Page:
Christians: Don’t Burn the Book of Nature!

Note from the editor: From November 4th to November 9th of 2013, Transpositions hosted an online symposium on Imaginative Natural Theology.  During that week, Transpositions received this piece of writing from Travis Buchanan. Although it could not be included in the symposium, this post contributes to the ongoing conversation about the relationship between natural theology, the imagination and the arts:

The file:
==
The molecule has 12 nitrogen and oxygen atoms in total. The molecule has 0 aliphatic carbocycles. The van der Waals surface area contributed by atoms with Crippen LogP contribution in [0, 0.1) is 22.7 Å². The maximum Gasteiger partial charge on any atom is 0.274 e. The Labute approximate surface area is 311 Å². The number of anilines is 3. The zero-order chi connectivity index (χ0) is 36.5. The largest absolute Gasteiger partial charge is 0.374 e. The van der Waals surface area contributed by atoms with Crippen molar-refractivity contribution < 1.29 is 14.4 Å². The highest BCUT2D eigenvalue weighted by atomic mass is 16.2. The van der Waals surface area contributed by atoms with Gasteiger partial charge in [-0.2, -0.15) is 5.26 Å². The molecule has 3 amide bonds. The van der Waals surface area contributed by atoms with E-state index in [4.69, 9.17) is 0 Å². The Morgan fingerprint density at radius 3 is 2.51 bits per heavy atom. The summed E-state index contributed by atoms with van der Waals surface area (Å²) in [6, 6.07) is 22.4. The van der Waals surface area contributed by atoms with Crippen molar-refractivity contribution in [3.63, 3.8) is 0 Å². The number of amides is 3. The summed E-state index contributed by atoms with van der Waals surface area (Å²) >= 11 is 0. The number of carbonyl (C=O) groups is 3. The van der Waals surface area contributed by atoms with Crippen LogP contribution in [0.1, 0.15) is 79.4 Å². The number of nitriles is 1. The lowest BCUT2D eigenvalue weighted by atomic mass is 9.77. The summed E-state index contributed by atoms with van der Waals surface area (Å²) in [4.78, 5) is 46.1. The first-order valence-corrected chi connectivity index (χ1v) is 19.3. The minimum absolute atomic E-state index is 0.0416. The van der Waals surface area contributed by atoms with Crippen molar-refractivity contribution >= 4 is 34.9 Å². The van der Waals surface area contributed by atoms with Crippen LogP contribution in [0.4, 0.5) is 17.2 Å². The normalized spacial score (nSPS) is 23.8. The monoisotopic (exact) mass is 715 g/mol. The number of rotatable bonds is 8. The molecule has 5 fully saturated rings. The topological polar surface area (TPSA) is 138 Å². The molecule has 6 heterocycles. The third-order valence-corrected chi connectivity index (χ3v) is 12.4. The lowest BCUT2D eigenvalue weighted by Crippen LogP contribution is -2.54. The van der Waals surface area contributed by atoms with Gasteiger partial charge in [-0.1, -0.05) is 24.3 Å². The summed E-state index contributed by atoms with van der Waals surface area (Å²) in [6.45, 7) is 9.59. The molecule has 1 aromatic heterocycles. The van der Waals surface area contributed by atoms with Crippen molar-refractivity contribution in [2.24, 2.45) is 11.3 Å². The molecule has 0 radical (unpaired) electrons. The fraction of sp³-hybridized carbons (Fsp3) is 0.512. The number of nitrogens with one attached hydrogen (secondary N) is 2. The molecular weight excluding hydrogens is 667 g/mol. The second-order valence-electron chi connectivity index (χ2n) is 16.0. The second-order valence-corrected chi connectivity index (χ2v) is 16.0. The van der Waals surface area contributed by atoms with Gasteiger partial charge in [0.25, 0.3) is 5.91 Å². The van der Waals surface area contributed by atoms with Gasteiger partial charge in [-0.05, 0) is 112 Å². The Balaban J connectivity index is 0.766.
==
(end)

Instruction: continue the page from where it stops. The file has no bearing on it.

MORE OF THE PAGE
Another perennially relevant point to the entire discussion of ‘theology, aesthetics and culture’ is the maxim “abuse does not take away use” (abusus non tollit usum). It is one that has continually been brought to mind over the past several years as I have waded into these discussions myself. To take what is the most frequent and emotionally-charged example, the fact that the Third Reich misinterpreted nature, divining from it the self-evident superiority of the ‘Nordic’ or Aryan race (itself a fiction) to all others, especially those of Semitic descent, should not prohibit others from making a proper use of nature and the truths it may disclose. It is as if a strong fear persists in certain theological quarters that if we allow for any validity to even the merest suggestions of ‘natural theology’ then we will have no ground from which to oppose the next Hitler who arises.